Getting to the Heart of the Matter: Cholesterol Screening for Kids
Parents have been asking me if their children should have a blood test to screen them for cholesterol. Well let me do more than chew the fat on this topic, and provide some information.
Cholesterol is a fat substance which is made by the liver, or which can be introduced into the body from the foods we eat. Once inside the body, cholesterol contributes to our becoming overweight or obese and gets deposited in blood vessels, increasing our risk of heart disease.
The National Heart, Lung, and Blood Institute, recently updated its screening guidelines which were endorsed by the American Academy of Pediatrics because it appears that cholesterol can start accumulating in the body even in childhood. These organizations are now recommending that all children between the ages of 9 and 11 years be screened for cholesterol, and screened again between 17 and 21 years. They also recommend all children over the age of 2 who are at risk for elevated cholesterol get a screening test, and even if the level is normal, should continue to get screened every 3 to 5 years.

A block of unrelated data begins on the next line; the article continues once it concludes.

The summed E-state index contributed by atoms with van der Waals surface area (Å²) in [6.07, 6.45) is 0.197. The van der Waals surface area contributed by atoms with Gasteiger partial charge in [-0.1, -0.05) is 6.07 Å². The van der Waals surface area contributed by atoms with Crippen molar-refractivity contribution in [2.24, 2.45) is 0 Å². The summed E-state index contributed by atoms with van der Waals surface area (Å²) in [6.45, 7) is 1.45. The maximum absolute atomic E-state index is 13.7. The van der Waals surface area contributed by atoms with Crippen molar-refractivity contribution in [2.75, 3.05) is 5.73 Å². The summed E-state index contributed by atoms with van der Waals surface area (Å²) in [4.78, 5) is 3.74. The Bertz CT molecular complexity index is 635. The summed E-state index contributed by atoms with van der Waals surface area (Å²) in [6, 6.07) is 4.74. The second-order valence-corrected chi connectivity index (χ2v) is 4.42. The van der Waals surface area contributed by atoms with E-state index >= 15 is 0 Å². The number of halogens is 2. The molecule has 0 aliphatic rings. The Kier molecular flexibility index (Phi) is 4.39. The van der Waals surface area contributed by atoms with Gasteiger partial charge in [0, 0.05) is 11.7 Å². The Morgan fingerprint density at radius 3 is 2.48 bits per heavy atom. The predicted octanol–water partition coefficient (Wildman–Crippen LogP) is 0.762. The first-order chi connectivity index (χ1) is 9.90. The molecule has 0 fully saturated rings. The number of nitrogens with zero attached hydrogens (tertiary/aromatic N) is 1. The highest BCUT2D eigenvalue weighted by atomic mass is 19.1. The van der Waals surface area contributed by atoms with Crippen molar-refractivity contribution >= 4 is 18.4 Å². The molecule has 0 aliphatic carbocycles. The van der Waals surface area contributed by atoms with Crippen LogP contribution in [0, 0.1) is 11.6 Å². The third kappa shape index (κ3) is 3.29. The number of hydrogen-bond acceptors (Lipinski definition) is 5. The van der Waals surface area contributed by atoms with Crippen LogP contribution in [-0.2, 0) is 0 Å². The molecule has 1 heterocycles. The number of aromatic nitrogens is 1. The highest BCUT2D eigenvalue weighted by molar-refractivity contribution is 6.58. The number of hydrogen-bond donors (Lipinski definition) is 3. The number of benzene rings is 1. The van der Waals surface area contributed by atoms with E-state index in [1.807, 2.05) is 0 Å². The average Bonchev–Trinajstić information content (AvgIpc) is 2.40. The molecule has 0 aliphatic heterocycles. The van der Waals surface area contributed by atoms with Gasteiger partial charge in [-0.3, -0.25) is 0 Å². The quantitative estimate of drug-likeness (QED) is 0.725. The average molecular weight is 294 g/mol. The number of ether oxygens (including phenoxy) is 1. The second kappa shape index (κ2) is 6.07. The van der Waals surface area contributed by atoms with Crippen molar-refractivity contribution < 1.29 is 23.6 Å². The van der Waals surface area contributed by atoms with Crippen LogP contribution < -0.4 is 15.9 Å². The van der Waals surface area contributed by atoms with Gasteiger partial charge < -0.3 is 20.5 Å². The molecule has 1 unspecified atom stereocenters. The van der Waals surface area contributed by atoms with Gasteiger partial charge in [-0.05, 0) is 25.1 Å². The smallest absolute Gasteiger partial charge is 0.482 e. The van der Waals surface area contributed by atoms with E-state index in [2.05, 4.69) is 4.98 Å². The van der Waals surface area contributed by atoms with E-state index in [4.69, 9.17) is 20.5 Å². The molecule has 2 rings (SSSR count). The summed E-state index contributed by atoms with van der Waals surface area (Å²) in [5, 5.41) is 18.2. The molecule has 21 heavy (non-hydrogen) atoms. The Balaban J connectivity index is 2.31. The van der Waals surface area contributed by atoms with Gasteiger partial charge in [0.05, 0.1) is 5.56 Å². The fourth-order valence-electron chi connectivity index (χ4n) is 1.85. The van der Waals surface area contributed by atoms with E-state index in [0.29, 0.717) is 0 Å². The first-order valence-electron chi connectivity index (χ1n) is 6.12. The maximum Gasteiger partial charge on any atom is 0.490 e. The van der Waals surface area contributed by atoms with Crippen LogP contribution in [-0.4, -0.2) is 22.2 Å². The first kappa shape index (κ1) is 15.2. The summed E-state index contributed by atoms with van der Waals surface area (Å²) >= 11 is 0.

So when is a child at risk of high cholesterol? The following represent some key risk factors:
This could mean that as many as 3 out of every 4 children will probably need to be screened because they fall into a risk category even before age 9. The initial blood test is one that does not require children to fast. But even if you do not screen your child early, or he or she has a normal cholesterol level as a child, you should still pay attention to trying to keep their cholesterol levels low. You can do this by reducing the amount of high cholesterol and saturated fats in your child's diet by cutting back on the amount of high fat dairy products and high fat meats that they eat. Another good idea is to exercise regularly as a family to reduce the build-up of the types of cholesterol in all of us that can later affect the heart.
The AAP is also now recommending that if diet or exercise by themselves do not help lower cholesterol, then a cholesterol-lowering medication usually recommended for adults can be tried in children 10 years or older, but discuss with your child’s doctor to see if the benefits outweigh the risk of using these medications in your child, which currently would involve less than 1% of all children.
Hopefully tips like these will allow you to get to the heart of the matter when it comes to knowing a little more about whether or not to screen your child for cholesterol.
Lewis First, M.D., is chief of Pediatrics at Vermont Children's Hospital at Fletcher Allen Health Care and chair of the Department of Pediatrics at the University of Vermont College of Medicine. You can also catch "First with Kids" weekly on WOKO 98.9FM and WPTZ Channel 5, or visit the First with Kids video archives at http://www.FletcherAllen.org/firstwithkids.